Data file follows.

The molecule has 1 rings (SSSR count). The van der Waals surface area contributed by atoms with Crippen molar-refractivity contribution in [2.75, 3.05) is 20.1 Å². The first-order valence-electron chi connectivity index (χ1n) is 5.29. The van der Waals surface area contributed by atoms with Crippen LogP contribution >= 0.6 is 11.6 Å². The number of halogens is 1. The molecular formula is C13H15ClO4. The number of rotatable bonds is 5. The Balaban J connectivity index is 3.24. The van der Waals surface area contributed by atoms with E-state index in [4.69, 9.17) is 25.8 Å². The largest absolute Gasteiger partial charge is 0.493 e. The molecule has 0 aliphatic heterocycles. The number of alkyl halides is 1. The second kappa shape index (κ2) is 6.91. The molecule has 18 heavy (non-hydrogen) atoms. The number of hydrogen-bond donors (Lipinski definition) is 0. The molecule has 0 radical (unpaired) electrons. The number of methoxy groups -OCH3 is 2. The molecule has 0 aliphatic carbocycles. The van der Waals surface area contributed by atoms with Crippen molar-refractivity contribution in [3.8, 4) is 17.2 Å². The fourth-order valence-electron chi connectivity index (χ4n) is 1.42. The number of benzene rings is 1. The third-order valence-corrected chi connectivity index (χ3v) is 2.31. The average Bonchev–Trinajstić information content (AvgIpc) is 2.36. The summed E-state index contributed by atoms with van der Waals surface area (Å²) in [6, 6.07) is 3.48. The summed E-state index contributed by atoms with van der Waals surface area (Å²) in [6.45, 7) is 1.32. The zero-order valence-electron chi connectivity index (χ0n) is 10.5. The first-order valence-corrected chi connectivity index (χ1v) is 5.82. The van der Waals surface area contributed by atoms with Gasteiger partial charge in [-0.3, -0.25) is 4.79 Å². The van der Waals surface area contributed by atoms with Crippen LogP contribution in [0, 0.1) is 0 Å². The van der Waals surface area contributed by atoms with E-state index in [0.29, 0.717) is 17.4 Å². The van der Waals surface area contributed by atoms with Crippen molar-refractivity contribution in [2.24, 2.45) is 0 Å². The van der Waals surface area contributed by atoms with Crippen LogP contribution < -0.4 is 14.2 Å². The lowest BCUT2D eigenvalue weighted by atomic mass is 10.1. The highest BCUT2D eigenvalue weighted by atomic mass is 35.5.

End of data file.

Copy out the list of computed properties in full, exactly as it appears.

The molecule has 1 rings (SSSR count). The van der Waals surface area contributed by atoms with Crippen molar-refractivity contribution in [2.75, 3.05) is 20.1 Å². The first-order valence-electron chi connectivity index (χ1n) is 5.29. The van der Waals surface area contributed by atoms with Crippen LogP contribution >= 0.6 is 11.6 Å². The number of halogens is 1. The molecular formula is C13H15ClO4. The number of rotatable bonds is 5. The Balaban J connectivity index is 3.24. The van der Waals surface area contributed by atoms with E-state index in [4.69, 9.17) is 25.8 Å². The largest absolute Gasteiger partial charge is 0.493 e. The molecule has 0 aliphatic heterocycles. The number of alkyl halides is 1. The second kappa shape index (κ2) is 6.91. The molecule has 18 heavy (non-hydrogen) atoms. The number of hydrogen-bond donors (Lipinski definition) is 0. The molecule has 0 radical (unpaired) electrons. The number of methoxy groups -OCH3 is 2. The molecule has 0 aliphatic carbocycles. The van der Waals surface area contributed by atoms with Crippen molar-refractivity contribution in [3.8, 4) is 17.2 Å². The fourth-order valence-electron chi connectivity index (χ4n) is 1.42. The number of benzene rings is 1. The third-order valence-corrected chi connectivity index (χ3v) is 2.31. The average Bonchev–Trinajstić information content (AvgIpc) is 2.36. The summed E-state index contributed by atoms with van der Waals surface area (Å²) in [6, 6.07) is 3.48. The summed E-state index contributed by atoms with van der Waals surface area (Å²) in [6.45, 7) is 1.32. The zero-order valence-electron chi connectivity index (χ0n) is 10.5. The first-order valence-corrected chi connectivity index (χ1v) is 5.82. The van der Waals surface area contributed by atoms with Gasteiger partial charge in [-0.3, -0.25) is 4.79 Å². The van der Waals surface area contributed by atoms with Crippen LogP contribution in [0, 0.1) is 0 Å². The van der Waals surface area contributed by atoms with E-state index in [0.29, 0.717) is 17.4 Å². The van der Waals surface area contributed by atoms with Crippen molar-refractivity contribution in [2.24, 2.45) is 0 Å². The van der Waals surface area contributed by atoms with Crippen LogP contribution < -0.4 is 14.2 Å². The lowest BCUT2D eigenvalue weighted by atomic mass is 10.1. The highest BCUT2D eigenvalue weighted by atomic mass is 35.5.